We hope you had a pleasant holiday weekend. There is no shortage of items to highlight today.

Mark Hulbert at Marketwatch.com points to a (bearish) rise in sentiment for bonds by market timers. Sentimentrader.com also shows a reversal in bond sentiment as well.

James Picerno at the Capital Spectator notes the bond market is implying lower future inflation than what we are seeing currently.

macroblog points to the Cleveland Fed that now posts daily probabilities of the Fed funds rate implied by the futures market.

Chet Currier at Bloomberg.com notes the difficulty in knowing when to dump a slumping fund manager.

Barry Ritholtz reminds us that a cheap stock market can get cheaper.

John Spence at Marketwatch.com looks at some forthcoming "high octane" ETFs.

John Carney at DealBreaker.com has a look at the "highly confident" commitment letter Goldman Sachs (GS) issues to the Kinder Morgan (KMI) buyout group.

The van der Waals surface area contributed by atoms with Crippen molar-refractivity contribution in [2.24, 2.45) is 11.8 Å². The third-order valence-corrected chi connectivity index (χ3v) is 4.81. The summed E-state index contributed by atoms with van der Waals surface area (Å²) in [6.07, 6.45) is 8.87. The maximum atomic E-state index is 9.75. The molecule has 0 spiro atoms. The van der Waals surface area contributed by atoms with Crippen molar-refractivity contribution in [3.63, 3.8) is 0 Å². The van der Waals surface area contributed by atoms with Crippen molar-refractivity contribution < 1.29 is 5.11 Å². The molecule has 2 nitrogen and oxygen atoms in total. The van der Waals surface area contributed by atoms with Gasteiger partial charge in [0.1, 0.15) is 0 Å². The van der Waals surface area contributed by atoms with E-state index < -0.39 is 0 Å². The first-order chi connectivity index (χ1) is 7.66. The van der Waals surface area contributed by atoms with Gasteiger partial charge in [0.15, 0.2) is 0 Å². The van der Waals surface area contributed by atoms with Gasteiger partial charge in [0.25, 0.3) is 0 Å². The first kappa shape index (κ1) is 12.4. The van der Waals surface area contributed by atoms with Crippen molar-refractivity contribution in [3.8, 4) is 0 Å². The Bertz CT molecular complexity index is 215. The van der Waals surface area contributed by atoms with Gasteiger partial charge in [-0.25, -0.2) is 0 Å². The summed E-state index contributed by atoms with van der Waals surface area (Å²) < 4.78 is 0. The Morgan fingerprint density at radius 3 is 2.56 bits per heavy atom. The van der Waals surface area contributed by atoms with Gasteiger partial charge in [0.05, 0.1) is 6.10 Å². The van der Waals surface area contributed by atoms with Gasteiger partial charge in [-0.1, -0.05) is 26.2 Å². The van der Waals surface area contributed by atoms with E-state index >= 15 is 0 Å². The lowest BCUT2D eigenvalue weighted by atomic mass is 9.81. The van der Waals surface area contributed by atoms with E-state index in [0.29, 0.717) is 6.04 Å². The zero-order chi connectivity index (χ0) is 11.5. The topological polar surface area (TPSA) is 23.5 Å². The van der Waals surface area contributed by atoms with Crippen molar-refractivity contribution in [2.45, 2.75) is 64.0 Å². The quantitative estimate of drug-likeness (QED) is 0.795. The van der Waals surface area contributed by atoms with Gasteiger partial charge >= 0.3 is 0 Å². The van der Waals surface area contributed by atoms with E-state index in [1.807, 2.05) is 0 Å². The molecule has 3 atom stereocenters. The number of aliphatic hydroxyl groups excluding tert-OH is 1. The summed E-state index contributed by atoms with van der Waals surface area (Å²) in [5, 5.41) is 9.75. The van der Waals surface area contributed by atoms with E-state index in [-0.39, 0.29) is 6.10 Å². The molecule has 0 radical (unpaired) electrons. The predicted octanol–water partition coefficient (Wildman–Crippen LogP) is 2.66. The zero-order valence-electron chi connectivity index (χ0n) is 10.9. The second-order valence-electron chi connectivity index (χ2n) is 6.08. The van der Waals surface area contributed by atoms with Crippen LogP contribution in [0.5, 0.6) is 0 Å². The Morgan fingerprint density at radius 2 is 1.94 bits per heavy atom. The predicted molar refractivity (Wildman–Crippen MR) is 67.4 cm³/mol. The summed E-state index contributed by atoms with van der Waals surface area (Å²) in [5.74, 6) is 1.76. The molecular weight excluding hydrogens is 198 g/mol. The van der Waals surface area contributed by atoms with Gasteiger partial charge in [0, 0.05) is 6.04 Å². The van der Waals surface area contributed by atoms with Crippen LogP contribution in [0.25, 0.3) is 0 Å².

Zachary Kouwe at the New York Post reports on investment banks "besieging" private equity firms to go public.

DealBook notes the backdating cloud hanging over the technology sector.

CXO Advisory Group looks at some research that shows management is not bad at timing stock offerings and buybacks.

If you ask any Chicago Cubs fan you will realize that corporate ownership of a baseball team is a bad idea. As a result of a complex, tax-driven transaction between Time Warner and Liberty the Atlanta Braves will stay in corporate hands according to Allan Sloan in the Washington Post.

The Stalwart highlights a surprisingly advanced strategy by the Coca-Cola Company (KO).

Nancy Franklin at the New Yorker profiles Jim Cramer and finds "…Cramer’s egomania hugely entertaining, yet I feel flattened by the hurricane force of his monomania."

Tyler Cowen at Marginal Revolution looks at the prospects for "peak load pricing" for electricity in California.

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